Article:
Home  »  The Book of Elizabethan Verse  »  John Fletcher (1579–1625)

William Stanley Braithwaite, ed. The Book of Elizabethan Verse. 1907.

Pan’s Sentinel

John Fletcher (1579–1625)

From “The Faithful Shepherdess,” Act III. Scene 1

NOW, whilst the moon doth rule the sky

And the stars whose feeble light

Give a pale shadow to the night,

Are up, great Pan commanded me

To walk this grove about, whilst he

In a corner of the wood,

Where never mortal foot hath stood,

Keeps dancing, music, and a feast,

To entertain a lovely guest:

Where he gives her many a rose,

Sweeter than the breath that blows

The leaves, grapes, berries of the best;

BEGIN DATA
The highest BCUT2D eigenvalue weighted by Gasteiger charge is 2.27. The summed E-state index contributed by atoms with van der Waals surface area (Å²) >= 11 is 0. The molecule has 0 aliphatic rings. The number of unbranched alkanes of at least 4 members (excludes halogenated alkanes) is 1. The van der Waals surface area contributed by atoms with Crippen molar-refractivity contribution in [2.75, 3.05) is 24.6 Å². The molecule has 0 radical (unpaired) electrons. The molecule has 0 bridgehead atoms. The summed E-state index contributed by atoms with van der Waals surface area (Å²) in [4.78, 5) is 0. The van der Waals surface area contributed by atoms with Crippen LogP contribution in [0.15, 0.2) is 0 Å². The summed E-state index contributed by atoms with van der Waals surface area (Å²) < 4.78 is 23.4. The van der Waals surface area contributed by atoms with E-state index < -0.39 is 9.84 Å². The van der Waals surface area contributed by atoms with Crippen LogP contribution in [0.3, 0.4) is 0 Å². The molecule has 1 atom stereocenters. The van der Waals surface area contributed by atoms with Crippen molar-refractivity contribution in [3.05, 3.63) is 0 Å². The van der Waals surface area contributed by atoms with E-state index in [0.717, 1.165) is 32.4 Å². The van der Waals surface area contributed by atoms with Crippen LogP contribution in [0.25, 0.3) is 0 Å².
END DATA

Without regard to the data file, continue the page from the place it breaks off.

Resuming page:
I never saw so great a feast.

But, to my charge. Here must I stay,

To see what mortals lose their way,

And by a false fire, seeming bright,

Train them in and leave them right.

Then must I watch if any be

Forcing of a chastity;

If I find it, then in haste

Give my wreathèd horn a blast

And the fairies all will run,

Wildly dancing by the moon,

And will pinch him to the bone,

Till his lustful thoughts be gone.

Back again about this ground;

Sure I hear a mortal sound.—

I bind thee by this powerful spell,

By the waters of this well,

By the glimmering moon-beams bright,

Speak again, thou mortal wight!

Here the foolish mortal lies,

Sleeping on the ground.Arise!

The poor wight is almost dead;

On the ground his wounds have bled,

And his clothes fouled with his blood:

To my goddess in the wood

Will I lead him, whose hands pure

Will help this mortal wight to cure.